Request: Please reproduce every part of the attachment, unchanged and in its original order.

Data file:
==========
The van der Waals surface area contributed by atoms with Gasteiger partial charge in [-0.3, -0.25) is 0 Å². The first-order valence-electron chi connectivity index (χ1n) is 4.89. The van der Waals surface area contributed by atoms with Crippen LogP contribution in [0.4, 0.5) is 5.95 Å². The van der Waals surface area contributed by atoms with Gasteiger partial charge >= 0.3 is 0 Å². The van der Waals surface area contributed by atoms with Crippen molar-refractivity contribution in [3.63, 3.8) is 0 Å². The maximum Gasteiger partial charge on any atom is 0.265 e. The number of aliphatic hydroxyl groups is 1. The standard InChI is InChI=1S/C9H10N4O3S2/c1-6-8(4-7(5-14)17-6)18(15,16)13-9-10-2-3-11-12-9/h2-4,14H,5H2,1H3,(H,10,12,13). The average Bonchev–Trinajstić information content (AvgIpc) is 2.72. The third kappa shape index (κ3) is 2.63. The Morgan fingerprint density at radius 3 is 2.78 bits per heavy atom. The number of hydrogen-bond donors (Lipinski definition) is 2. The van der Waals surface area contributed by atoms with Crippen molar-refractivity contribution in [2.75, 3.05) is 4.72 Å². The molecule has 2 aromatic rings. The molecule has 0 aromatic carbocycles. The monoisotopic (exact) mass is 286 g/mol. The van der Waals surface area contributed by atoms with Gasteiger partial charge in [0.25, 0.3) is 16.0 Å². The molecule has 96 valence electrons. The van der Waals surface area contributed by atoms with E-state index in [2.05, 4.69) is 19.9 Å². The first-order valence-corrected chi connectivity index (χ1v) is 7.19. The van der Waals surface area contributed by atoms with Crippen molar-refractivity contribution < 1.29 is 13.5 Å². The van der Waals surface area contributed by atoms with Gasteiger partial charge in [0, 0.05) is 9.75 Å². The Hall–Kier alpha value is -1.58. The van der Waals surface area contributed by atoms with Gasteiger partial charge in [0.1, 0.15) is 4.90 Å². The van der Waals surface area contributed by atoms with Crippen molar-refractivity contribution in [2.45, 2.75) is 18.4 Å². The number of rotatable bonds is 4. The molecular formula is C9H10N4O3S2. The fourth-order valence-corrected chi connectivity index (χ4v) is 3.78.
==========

The van der Waals surface area contributed by atoms with Gasteiger partial charge in [-0.3, -0.25) is 0 Å². The first-order valence-electron chi connectivity index (χ1n) is 4.89. The van der Waals surface area contributed by atoms with Crippen LogP contribution in [0.4, 0.5) is 5.95 Å². The van der Waals surface area contributed by atoms with Gasteiger partial charge >= 0.3 is 0 Å². The van der Waals surface area contributed by atoms with Crippen molar-refractivity contribution in [3.63, 3.8) is 0 Å². The maximum Gasteiger partial charge on any atom is 0.265 e. The number of aliphatic hydroxyl groups is 1. The standard InChI is InChI=1S/C9H10N4O3S2/c1-6-8(4-7(5-14)17-6)18(15,16)13-9-10-2-3-11-12-9/h2-4,14H,5H2,1H3,(H,10,12,13). The average Bonchev–Trinajstić information content (AvgIpc) is 2.72. The third kappa shape index (κ3) is 2.63. The Morgan fingerprint density at radius 3 is 2.78 bits per heavy atom. The number of hydrogen-bond donors (Lipinski definition) is 2. The van der Waals surface area contributed by atoms with Crippen molar-refractivity contribution in [2.75, 3.05) is 4.72 Å². The molecule has 2 aromatic rings. The molecule has 0 aromatic carbocycles. The monoisotopic (exact) mass is 286 g/mol. The van der Waals surface area contributed by atoms with Gasteiger partial charge in [0.25, 0.3) is 16.0 Å². The molecule has 96 valence electrons. The van der Waals surface area contributed by atoms with E-state index in [2.05, 4.69) is 19.9 Å². The first-order valence-corrected chi connectivity index (χ1v) is 7.19. The van der Waals surface area contributed by atoms with Crippen molar-refractivity contribution < 1.29 is 13.5 Å². The van der Waals surface area contributed by atoms with Gasteiger partial charge in [0, 0.05) is 9.75 Å². The Hall–Kier alpha value is -1.58. The van der Waals surface area contributed by atoms with Gasteiger partial charge in [0.1, 0.15) is 4.90 Å². The van der Waals surface area contributed by atoms with Crippen molar-refractivity contribution in [2.45, 2.75) is 18.4 Å². The number of rotatable bonds is 4. The molecular formula is C9H10N4O3S2. The fourth-order valence-corrected chi connectivity index (χ4v) is 3.78.